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The enrolment of foreign students in Germany is developing somewhat disappointingly. The 2008 edition of Wissenschaft weltoffen, Germany’s equivalent to the US Open Doors publication, reports 246,000 international students in 2006/07, down by about 2,000 on the previous (and so far best) year. With this figure, and a 12.4 percent share of international students, Germany still remains one of the world’s top ‘exporters’ of higher education. But growth has come to an erstwhile halt, and particularly the number of new entrants, with a drop of 12 percent compared to two years earlier, does not bode well.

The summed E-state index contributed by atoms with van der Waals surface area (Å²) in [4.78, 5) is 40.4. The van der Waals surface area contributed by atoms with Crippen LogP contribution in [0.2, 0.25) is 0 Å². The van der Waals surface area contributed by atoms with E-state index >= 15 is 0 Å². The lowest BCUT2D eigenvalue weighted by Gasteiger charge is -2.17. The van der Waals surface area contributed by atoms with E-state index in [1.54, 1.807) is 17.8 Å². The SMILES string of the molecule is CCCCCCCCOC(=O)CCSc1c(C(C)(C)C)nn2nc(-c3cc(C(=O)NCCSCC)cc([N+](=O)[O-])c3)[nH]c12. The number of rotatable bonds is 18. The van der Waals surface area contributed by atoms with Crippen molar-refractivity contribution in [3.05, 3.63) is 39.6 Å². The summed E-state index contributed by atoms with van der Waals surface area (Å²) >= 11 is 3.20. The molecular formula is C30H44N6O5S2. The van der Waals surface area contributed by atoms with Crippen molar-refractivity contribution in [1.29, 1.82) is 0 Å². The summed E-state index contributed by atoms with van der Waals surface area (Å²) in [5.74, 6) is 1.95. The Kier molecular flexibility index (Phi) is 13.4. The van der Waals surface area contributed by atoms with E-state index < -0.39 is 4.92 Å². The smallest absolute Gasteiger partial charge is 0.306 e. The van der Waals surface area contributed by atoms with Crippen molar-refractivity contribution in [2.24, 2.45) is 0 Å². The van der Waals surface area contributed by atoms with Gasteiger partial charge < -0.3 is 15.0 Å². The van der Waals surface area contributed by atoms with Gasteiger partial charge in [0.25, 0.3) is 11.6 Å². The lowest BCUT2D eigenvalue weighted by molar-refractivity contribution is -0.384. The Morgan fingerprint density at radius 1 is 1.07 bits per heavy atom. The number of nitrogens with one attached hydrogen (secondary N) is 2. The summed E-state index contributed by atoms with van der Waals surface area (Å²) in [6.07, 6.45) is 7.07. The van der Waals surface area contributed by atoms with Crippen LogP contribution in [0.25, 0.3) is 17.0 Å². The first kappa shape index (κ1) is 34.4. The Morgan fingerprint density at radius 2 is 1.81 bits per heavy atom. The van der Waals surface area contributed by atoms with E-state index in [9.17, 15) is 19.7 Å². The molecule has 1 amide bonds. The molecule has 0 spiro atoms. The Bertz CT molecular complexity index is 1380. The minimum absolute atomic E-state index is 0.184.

China is the no.1 market for German universities and colleges, followed by Turkey, and a host of countries from central and eastern Europe, Germany’s ‘backyard’. But it is above all in these ‘strongholds’ (with the exception of China) that the country lost students in 2006/07. Overall, about half of the country’s foreign students come from Europe (east and west), and about one third from Asia. Africa and the Americas play a relatively small role, with shares of 11 and 6 percent respectively.
In the same year, foreign enrolment in the UK rose by 5.5 percent and by about 3 percent in the US.